While total revenue was up slightly year over year, the mix in the quarter shifted across the segments. Our storage solutions and industrial segments saw significant improvement this quarter. This strength was offset by lower year-over-year revenue in the electrical segment. To reiterate an important point we made to you recently, we believe the lowest quarters of revenue are behind us and expect revenue in future quarters to reflect the strong increase in backlog and the improved end markets in which we serve.

We expect revenue at the start of the year to modestly increase as the projects reflected in our growing backlog ramp up. We expect that ramp-up to complete as we reach the middle of the fiscal year. The company recorded consolidated gross profit of $21.5 million during the quarter, compared to $23.1 million during the fourth quarter the prior year. Our overall gross margin for the quarter was 7.3%, compared to 7.9% in the prior year.

Gross margins in the current period were lower than our normal expectations due to the lack of favorable project closeouts and as we continue to complete lower-margin work that was signed prior to the recent improvement in the markets we serve. We expect better gross margins as we move through fiscal 2019 on higher revenue volumes, improved margin profile of our backlog and resulting improvement in construction overhead utilization. Consolidated SG&A during the period was $20.6 million, compared to $19.6 million one year ago. The increase was due to a higher level of project pursuit costs.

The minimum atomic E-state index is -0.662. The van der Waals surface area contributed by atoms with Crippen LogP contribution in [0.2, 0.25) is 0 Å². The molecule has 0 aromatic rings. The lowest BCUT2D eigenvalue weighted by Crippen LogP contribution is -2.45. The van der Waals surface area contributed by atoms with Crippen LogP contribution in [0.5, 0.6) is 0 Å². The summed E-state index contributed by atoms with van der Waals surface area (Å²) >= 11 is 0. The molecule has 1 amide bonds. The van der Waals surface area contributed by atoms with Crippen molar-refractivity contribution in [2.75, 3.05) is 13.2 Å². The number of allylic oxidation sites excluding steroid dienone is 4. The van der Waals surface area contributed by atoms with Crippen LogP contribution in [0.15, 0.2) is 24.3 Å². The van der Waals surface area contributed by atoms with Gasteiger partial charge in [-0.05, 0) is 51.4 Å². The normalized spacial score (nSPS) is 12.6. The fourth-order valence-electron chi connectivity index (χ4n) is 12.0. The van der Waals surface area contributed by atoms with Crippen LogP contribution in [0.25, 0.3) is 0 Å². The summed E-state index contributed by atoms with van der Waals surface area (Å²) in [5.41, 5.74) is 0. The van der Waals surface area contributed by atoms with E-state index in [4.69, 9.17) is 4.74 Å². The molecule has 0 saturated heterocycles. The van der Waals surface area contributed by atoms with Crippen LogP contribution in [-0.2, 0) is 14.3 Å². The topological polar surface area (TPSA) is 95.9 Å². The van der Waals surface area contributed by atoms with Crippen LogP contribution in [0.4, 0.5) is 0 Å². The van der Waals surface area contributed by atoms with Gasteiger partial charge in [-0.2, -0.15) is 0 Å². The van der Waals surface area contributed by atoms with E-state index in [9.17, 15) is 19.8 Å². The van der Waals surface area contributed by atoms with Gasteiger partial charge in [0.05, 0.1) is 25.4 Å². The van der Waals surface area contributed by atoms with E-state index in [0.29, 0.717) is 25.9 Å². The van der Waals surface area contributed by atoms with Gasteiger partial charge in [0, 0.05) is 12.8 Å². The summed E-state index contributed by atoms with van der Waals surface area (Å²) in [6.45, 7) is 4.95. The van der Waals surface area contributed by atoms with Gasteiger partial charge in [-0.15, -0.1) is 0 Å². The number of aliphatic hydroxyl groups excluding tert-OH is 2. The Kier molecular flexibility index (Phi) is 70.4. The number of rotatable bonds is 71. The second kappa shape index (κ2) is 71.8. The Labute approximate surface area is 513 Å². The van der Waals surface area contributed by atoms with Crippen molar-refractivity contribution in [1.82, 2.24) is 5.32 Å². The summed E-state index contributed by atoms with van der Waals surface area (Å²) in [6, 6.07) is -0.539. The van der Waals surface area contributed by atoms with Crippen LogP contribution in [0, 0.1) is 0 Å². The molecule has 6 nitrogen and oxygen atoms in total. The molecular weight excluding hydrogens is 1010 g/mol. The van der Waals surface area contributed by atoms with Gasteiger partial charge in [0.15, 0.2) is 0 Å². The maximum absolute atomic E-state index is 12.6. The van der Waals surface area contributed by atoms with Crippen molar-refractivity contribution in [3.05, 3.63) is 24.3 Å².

Our effective tax rate in the quarter was negatively impacted as a significant portion of the impairment was not deductible for tax purposes. As a reminder, we expect our effective tax rate to be approximately 27% moving forward. Now let me talk briefly about fourth-quarter segment performance. Storage Solutions produced consolidated revenue of $96 million, compared to $80 million in the prior year.